Twelfth Night: Is Marvolio a Victim We Sympathise With or a Comic Target?
The character Malvolio in Shakespeare’s comedic play ‘Twelfth Night’ is interesting in the sense of how we are supposed to perceive him as – do we laugh or feel saddened? Many critics agree that Malvolio, and more specifically how his character develops through the treatment of him by other characters, makes him one of the most complex and profound characters in the play. There are many points to be said on both sides of this argument.
Typical of Shakespearean comedy – the characters leave their normal society and venture to a place where they are not governed by normality and the rules don’t seem to apply. This is called the ‘Green World’, this can be a literal place to uphold the ‘topsy-turvy’ nature but also just a metaphoric one. In the case of ‘Twelfth Night’ it is a metaphoric one; the characters do not leave to another place as the ‘normal’ world turns into this green world. Where the status quo seems to have disappeared.“The basic formula for comedy has had more to do with conventions and plot” (Depaul University Chicago) – it is these things that are turned upside down to make the play comedic. It is Malvolio; the only character that does not play into this mad festivity nor succumbs to the Lord of Misrule in ‘Twelfth Night’ Malvolio tries to put an end to it – to create order. Why would an audience appreciate someone ending the fun just like many puritans did during those times? An example of this would be in Act 2 Scene 3 where he abruptly interrupts Sir Toby and Andrew from their merriment – “...If you can separate yourself and your misdemeanours.” From this perspective and from the characters in the play – he isn’t a character to be sympathised with. Especially due to his puritan qualities that would increase this lack of sympathy. He deserves what he gets for not engaging with the festivities and is presented as a killjoy. As Ian Johnston says about comedy “The comic vision celebrates the individual’s participation in a community as the most important part of life.” If we take this interpretation to be true by definition Malvolio will experience the opposite. Also, remembering it is a play – this interruption would gladly bring in audience participation and would in this case be a target for negativity.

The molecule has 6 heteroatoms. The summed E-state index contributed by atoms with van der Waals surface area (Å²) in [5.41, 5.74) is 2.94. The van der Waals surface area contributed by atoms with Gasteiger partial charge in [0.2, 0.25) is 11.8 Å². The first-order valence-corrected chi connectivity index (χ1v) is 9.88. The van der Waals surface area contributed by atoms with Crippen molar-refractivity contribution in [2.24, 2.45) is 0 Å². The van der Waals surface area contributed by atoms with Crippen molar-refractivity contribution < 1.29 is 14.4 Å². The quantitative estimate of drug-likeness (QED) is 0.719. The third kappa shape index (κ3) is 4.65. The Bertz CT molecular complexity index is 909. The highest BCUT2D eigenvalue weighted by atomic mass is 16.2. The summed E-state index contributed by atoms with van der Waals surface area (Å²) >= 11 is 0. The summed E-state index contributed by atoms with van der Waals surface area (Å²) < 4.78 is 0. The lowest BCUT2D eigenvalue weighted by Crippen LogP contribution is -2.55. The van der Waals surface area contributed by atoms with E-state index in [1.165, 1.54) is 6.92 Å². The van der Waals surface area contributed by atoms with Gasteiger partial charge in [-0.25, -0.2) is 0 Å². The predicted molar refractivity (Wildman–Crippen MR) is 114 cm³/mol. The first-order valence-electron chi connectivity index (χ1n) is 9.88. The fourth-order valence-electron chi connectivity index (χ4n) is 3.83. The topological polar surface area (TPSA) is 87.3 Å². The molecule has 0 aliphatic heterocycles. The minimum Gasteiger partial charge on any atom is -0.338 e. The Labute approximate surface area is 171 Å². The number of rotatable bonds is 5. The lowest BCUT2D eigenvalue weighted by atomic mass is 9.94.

Structurally in Act 2 Scene 3 the repartee between Sir Toby and Sir Andrew is in full flow, their drunken happiness is at a fast pace. Constructed by Shakespeare to deliver the full effect of the fun happening here – it’s very much a fast flowing double act upon which a character delivers a punch line. As soon as Malvolio enters the pace is disrupted. For most of his speech is at a lot larger length and almost puts a wedge between the merriment which comes across as a great annoyance. Shakespeare has made Malvolio’s language here very condescending. As he first arrives he announces: “My masters, are you mad? Or what are you? Have you no wit, manners, nor honesty, nut to gabble like tinkers at this time of night?”